eventual love of North Dakota, again referring to Alexandra: She had never known before how much the country meant to her. The chirping of the insects in the long grass had been like the sweetest music. After living in North Dakota for several years, I went home to work in California and spend time with my family. I soon realized how much I disliked the state. The place itself is beautiful--stunning geography, perfect weather almost every day--but the people affected me. One encounters in that beautiful geography and weather millions of others. They are from all over the world, and sometimes it’s difficult to find a connection, even in language. But it’s the lack of friendliness or community that bothers me most, as well as a lack of respect or appreciation for the land and the sights California has to offer. In O Pioneers! Carl discusses with Alexandra how the significance of being


an individual is lost in cities: “In the cities there are thousands of rolling stones like me. We are all alike; we have no ties, we know nobody, we own nothing. When one of us dies, they scarcely know where to bury him... We have no house, no place, no people of our own. We live in the streets, in the parks, in the theatres. We sit in restaurants and concert halls and look about at the hundreds of our own kind and shudder” (Cather 47-48). In North Dakota you can wave or say hello to almost anyone you wish, and you’ll receive the same courtesy, if not a conversation as well. In California, if you greet somebody you don’t know you’ll be stared at and ignored or, worse, you’ll draw suspicions. The state is one of the most populated places I have been, but I’ve never felt more alone than in California. Californians are so caught up in the hustle of their daily lives and whatever else is going on, they seem to forget to appreciate nature, even life itself. That includes other people. Once I got back to North Dakota and time slowed down for me, I was able to enjoy the chirping of insects, the breeze in the trees--to relax with loved ones and friends, sensations that escape me in California. I found that I truly missed being in North Dakota, where I am an individual, not another face among countless others.

Finally, I identified with Alexandra’s hard work, and her reasons behind

it. She was working as hard as she could to build up the farm, and while she had personal ambition, the work was not for her alone; she worked as she did for her family. I have plans of working after college to earn a good salary, and while this desire partly stems from personal reasons, or ambition, or greed, as some may put it, the financial success I wish to secure is for my future family. I want to provide my family with the best home and life possible. In order to do that, the next years of my life, from ages twenty-three to twenty-eight or so, I’ll be working most of the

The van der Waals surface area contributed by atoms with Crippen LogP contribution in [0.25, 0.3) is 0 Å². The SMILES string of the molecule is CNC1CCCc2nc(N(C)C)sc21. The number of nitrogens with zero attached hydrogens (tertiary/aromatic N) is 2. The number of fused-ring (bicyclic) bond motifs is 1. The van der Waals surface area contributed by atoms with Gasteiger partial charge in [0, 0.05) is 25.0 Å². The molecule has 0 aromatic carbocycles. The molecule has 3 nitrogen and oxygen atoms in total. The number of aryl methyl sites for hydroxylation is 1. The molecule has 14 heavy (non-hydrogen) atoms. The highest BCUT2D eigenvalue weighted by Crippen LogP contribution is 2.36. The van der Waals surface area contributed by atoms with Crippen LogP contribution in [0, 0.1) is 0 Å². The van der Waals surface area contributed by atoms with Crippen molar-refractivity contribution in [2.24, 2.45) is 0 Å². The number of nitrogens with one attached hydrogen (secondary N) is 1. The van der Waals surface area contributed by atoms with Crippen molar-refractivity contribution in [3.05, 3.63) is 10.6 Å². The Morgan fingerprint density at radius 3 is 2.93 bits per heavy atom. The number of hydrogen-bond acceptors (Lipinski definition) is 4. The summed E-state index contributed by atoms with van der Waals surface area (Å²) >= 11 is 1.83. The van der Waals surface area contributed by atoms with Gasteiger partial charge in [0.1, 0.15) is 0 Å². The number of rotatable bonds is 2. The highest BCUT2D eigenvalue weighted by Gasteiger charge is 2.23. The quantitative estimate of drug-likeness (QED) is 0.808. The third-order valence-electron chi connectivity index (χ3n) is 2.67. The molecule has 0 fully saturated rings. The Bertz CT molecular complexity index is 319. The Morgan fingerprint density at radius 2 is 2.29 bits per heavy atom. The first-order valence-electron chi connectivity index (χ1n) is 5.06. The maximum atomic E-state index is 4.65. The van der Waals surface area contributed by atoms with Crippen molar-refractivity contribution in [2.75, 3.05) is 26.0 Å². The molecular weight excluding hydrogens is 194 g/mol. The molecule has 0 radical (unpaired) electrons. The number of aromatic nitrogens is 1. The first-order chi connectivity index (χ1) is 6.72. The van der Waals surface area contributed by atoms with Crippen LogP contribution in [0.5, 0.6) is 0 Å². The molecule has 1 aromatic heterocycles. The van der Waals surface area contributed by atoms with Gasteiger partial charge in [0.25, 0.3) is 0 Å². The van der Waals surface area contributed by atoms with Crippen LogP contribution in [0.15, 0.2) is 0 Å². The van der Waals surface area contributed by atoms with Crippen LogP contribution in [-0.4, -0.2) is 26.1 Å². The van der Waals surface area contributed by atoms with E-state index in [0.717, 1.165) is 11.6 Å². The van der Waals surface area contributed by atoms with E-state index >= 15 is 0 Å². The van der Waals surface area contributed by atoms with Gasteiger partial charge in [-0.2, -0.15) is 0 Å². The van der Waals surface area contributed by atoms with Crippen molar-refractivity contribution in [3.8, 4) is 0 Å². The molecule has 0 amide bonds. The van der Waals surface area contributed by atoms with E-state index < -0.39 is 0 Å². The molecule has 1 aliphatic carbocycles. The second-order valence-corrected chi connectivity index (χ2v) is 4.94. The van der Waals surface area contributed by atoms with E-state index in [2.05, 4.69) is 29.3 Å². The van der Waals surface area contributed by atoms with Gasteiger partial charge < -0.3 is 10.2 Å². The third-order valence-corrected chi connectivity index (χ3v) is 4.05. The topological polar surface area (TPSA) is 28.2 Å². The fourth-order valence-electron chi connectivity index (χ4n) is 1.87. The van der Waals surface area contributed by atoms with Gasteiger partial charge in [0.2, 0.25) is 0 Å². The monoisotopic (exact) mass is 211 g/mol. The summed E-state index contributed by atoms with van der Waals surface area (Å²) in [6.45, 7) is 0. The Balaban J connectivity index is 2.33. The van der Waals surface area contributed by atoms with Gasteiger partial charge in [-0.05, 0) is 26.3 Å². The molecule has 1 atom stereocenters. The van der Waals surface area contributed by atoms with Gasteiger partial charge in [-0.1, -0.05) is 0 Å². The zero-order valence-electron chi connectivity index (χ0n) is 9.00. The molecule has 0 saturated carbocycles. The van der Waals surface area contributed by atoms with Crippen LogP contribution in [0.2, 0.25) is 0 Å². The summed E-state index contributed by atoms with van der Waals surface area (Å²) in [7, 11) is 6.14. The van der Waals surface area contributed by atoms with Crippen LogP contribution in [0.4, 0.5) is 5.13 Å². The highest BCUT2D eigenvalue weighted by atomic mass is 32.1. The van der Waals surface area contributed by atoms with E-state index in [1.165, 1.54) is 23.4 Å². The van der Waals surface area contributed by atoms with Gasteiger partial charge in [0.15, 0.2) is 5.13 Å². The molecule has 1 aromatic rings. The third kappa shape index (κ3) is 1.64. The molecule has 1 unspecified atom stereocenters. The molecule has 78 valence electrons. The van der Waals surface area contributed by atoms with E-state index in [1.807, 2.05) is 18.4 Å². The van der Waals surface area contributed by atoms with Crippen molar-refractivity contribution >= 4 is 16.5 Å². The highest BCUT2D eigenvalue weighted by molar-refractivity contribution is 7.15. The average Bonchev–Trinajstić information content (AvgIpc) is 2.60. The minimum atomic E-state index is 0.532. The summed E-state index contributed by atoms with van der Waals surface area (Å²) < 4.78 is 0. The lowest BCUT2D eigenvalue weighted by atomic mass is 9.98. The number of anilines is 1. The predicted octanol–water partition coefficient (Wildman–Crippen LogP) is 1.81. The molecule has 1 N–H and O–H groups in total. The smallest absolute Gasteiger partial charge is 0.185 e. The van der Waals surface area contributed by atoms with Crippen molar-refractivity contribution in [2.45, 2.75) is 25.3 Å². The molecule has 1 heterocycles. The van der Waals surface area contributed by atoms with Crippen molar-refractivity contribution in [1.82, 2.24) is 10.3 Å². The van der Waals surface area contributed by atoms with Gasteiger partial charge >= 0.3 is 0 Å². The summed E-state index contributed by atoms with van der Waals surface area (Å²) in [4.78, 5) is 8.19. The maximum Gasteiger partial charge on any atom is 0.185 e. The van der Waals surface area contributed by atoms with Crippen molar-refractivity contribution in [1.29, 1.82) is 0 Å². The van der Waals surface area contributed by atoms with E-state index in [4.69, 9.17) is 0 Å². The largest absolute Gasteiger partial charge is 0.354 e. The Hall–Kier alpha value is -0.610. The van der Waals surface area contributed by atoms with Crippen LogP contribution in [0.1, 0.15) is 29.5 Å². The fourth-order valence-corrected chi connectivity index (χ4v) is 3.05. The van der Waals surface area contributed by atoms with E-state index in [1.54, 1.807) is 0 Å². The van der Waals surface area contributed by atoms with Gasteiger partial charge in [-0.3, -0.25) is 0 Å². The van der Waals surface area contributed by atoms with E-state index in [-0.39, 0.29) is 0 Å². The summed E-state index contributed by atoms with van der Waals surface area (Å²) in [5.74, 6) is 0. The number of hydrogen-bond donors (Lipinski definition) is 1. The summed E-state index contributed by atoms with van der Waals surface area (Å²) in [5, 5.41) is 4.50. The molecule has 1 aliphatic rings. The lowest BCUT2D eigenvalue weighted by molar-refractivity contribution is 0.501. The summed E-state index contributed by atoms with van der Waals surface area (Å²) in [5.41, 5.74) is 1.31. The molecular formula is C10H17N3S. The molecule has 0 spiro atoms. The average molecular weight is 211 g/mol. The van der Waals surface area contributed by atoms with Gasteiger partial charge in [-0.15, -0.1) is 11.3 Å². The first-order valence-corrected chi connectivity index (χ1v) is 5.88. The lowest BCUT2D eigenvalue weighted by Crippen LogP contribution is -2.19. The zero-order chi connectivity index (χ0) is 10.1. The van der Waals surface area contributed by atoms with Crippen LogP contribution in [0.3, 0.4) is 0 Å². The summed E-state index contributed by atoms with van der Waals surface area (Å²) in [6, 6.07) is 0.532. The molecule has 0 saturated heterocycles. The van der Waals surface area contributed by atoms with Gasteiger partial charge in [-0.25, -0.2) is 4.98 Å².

time. Just as Alexandra gave up most of her youth trying to build the family farm, I plan to use my youth to work for the future of my family. Meanwhile my fiancé will be going to vet school to follow her chosen path. We are giving up the prime of our lives to set up our future.

Alexandra seemed to have had a vision of what she wanted to achieve,

one for her farm and her family, just as I have one for my fiancé and our family. We share this vision, and are working together to achieve it. I found many ways in which I could identify with Alexandra--her love of the land, of the country, as well as her work ethic and independence. I believe my goals are similar to hers, and I connected with how she managed her life.

—Mike Findlay

Work Cited Cather, Willa. O Pioneers!. New York: Dover Publications, Inc., 1993. Print.


Laurel Woiwode


RAIN, LIKE DUST A cloud can break but rain is always new. Though tears like rain will not return to cry, The raindrops fall no matter what I do. If rain, like sand, could count my seconds through, Then desperation cries for answers—why Do clouds disintegrate while rain stays new? From dust to dust my body will pursue A course of naked wreck, its blood run dry. The raindrops fall no matter what I do. Salvation comes in humble forms—a truth When lies will do, a dimly shining light. A cloud can break but rain is always new. And though the foolish drink a salve in lieu Of facing death’s unwillingness to die, The raindrops fall no matter what they do. A whispered prayer still counts from heaven’s view, But Hell may offer back a louder cry. A cloud will break but rain is always new, And raindrops fall no matter what you do.

—Matthew Nies